was given by eight ladies aild eight
gentlemen selected from the graduate
class. This was the most beautiful
thing on the program, and was repeat
ed in response to an enthusiastic
The extension drill by thirty-three
Senior boys was one of the most
picturesque, and perhaps the most
difficult drill given. This closed the
The work done by all of the students
did credit to the efficient training of
the director, Prof. A. K. Aldinger,
and his assistants, Miss Margaret
Bogenrief, and Mr. A. L. Smethers.
These annual exhibitions are not
only highly entertaining to those who
attend, but also show the good results
of regular and skillful physical train
ing. The last exhibition is especially
an evidence of the rapid growth of the
department of physical culture since
the opening of the Nor nal School
gymnasium six years ago.
Bit His Ear GIF.
Jack Spellman, and Eugene Strunk,
two woodsman who reside near Jami
son City, fought Saturday evening,
and as a result Strunk is minus one of
his ears. The two had been on bad
terms for some time, over one thing
and another. Saturday they both had
been drinking, and when they met a
fight was immediately started. Besides
losing his ear Strunk was badly bitten
in several other places'.
Ohango of Date,
The date fixed for the entertain
ment to be given by Miss Ada Benfay
in the Student's Lecture Course, was
February 7, but this date has been
changed to February 14th, in order
to avoid conflict with the Crary
Lecture course, which begins in the
Opera House on the evening of Feb
ruary 7.
When the Court House bell rang
at ten o'clock on Monday morning
the room was well filled with persons
interested in the proceedings of the
license court. All old applications
where there was no opposition were
Remonstrances had been filed in
three cases, viz. J. L. Girton and
W. S. Fleckenstine, new applicants
for hotel license, and J. R. Fowler,
applicant for restaurant license all of
Judge Ikeler and Associates Fox
and Kurtz were on the bench. The
Girton case was first called. B. F.
Zarr, C. C. Evans and G. M. Quick
Esqs. appeared as counsel for the
applicants, and Ex-Judge H. M.
Hinckley of Danville and R. R. John
Esq. represented the remonstrants.
The objection was that the license was
unnecessary. The witnesses called in
support of the application were J. L.
Girton, C. H. Sterner, J. M. DeWitt,
Levi Shoemaker and Thos. Chrisman,
who thoaght there was a necessity for
the hotel, on Main street near
Leonard. W. O. Holmes was Called
and said he believed that J. L. Girton
was a fit person to keep a hotel.
In opposition were called W. T.
Wayne, G. W. Correll, Jacob Brobst,
Benjamin Vinton, Frank Bomboy and
W. L. Lemon, who stated that there
was no necessity for the license.
J. R. Fowler's case was next called.
He was represented by Fred Ikeler
Esq. The objections were that Fow
ler is the manager of the Opera
House, and that there is an inside
passage between the restaurant and
the Opera House, and that the law
forbids a license to such a place. The
following witnesses were called by the
remonstrants: W. B. Cummings,
who had rented the Opera House of
F'owler on Jan. 2, ; J. R. Stout who
cut a doorway leading from the res
taurant to the Opera House : Jacob
StiDer who saw men go through the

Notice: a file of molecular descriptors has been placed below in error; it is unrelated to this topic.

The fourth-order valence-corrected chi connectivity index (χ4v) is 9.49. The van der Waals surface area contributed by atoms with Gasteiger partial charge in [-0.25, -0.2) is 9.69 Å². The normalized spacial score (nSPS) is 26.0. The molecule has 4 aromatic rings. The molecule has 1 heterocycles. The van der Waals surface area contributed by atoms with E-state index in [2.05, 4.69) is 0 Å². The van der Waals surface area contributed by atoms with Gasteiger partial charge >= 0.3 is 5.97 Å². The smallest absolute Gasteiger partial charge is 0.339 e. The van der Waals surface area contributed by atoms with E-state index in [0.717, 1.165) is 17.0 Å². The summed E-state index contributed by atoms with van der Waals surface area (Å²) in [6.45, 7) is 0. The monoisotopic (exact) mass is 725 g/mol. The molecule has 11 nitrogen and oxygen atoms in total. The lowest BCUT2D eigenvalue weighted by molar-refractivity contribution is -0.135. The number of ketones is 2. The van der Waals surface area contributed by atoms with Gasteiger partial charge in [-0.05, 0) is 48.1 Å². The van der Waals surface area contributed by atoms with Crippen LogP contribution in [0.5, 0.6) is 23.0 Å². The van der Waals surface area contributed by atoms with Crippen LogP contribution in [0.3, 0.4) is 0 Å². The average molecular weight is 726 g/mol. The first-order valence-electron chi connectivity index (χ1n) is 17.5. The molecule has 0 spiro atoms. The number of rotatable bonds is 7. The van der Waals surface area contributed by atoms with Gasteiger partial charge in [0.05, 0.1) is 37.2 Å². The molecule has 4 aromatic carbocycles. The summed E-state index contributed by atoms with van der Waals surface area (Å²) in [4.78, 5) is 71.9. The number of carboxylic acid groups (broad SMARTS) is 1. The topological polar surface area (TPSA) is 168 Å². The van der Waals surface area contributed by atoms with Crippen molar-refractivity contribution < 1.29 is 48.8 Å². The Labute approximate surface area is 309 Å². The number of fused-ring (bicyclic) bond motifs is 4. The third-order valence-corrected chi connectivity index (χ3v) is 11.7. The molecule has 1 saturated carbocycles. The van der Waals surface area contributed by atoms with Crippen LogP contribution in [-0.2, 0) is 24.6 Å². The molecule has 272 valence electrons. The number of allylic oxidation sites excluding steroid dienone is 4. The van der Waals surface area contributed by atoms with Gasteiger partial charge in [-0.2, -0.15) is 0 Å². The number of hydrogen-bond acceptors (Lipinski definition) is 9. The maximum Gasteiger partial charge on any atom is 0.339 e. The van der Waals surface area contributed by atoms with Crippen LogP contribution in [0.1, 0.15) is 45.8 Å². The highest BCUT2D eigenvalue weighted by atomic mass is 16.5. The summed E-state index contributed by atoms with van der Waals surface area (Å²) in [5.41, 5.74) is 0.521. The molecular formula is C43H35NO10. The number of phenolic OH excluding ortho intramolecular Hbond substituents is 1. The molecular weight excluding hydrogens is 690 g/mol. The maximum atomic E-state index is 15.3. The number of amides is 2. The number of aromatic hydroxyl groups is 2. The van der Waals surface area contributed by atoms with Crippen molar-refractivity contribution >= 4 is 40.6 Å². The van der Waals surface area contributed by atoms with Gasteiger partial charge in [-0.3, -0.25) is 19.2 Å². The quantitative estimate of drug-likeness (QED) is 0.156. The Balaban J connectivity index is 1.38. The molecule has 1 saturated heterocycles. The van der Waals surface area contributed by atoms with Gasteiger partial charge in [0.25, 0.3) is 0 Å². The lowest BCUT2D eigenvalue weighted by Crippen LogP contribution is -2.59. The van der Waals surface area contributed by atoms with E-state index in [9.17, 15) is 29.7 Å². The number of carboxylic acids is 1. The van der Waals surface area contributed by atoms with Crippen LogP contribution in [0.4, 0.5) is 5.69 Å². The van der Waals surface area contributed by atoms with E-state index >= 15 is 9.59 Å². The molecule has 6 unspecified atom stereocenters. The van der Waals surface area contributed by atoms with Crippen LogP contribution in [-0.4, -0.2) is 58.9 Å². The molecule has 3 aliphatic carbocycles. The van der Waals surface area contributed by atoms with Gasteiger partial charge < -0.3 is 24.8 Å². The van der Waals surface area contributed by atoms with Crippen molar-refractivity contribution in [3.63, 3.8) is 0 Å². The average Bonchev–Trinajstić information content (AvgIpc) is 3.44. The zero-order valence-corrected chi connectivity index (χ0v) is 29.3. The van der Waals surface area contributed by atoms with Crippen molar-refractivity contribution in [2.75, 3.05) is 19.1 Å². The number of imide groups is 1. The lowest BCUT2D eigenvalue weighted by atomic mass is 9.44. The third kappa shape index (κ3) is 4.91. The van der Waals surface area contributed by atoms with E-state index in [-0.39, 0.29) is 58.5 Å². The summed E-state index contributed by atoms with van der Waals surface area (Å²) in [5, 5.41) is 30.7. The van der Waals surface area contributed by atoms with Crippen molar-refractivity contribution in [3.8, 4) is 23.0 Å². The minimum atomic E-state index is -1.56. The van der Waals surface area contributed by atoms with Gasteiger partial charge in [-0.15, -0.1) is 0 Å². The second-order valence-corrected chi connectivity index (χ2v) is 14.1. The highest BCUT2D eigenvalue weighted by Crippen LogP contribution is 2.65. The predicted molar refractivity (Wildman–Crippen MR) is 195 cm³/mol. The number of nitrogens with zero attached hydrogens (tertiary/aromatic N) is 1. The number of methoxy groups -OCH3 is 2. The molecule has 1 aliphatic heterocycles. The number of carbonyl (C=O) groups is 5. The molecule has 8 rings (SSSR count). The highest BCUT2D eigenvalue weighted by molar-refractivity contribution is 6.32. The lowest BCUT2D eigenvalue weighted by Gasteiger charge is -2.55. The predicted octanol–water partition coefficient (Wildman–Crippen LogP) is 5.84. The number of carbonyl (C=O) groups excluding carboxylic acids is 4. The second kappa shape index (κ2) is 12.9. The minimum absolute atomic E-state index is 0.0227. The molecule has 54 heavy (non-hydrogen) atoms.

doorway j Chas. Fornwald who saw
J. R. Fowler on the stage last Satur
day night giving instructions how to
shift scenery ; A. M. Wintersteen
who knew there was an entrance from
the saloon to the Opera House. J. R.
Fowler was called for cross-examina
tion by Judge Hinckley. He said he
got a license in Feb. 1896 ; was in
dicted Dec. 8, 1896 for selling
liquor on election day. On Dec.
7th the license was transferred to
John Gross. On Dec. 8, 1897 it
was transferred back to Fowler.
Door leading to Opera House was
nailed up about Jan. 4th. Man
agement of Opera House has been
leased to Harry Stees. Arguments
were made by Judge Hinckley and
Mr. Ikeler.
The case of W. S. Fleckenstine
was heard, the witnesses for the
license being W. S. Fleckenstine,
James DeWitt, Alfred Gross, C. P.
Girton, Stephen Hill, A. C. Hid
lay, William Wirt. In opposition
were called Geo. Whary, W. M.
Lemon, John Pifer, Chas. Rabb,
Jacob Brobst.
The court held the cases under
advisement, and a decision is look
ed for on Saturday, to which time
court adjourned.
A genuine revival of religion is
greatly needed both in and out of
the churches of Bloomsburg. Those
who love God and souls should earn
estly pray and labor that the unsaved
may be brought to accept Christ.
God's children of every name are ask
ed to pray for the revival of religion
now in progress in the Methodist
Church. The interest in these meet
ings is growing. Several have pro
fessed salvation and others are serious.
The meetings are held every night
commencing at 7:30 o'clock. The
public is cordially invited to attend.
Will Meet at Harrisburg.
The state board of agriculture, com
posed of representatives of every
county agricultural society in the state,
will hold its meeting in the supreme
court chamber on Wednesday, Jan
uary 26. Officers will be elected and
papers presented. State Secretary of
Agriculture Thomas J. Edge is secre
Fred R. Graeber, who it will be
remembered lost a leg and almost
froze to death on the fateful Sunday
evening of January 24, 1897 last,
when he and Miss Maud Gothie,
together with his team were swallowed
up in a cave-in on Bunker Hill, near
Shamokin, has settled his case with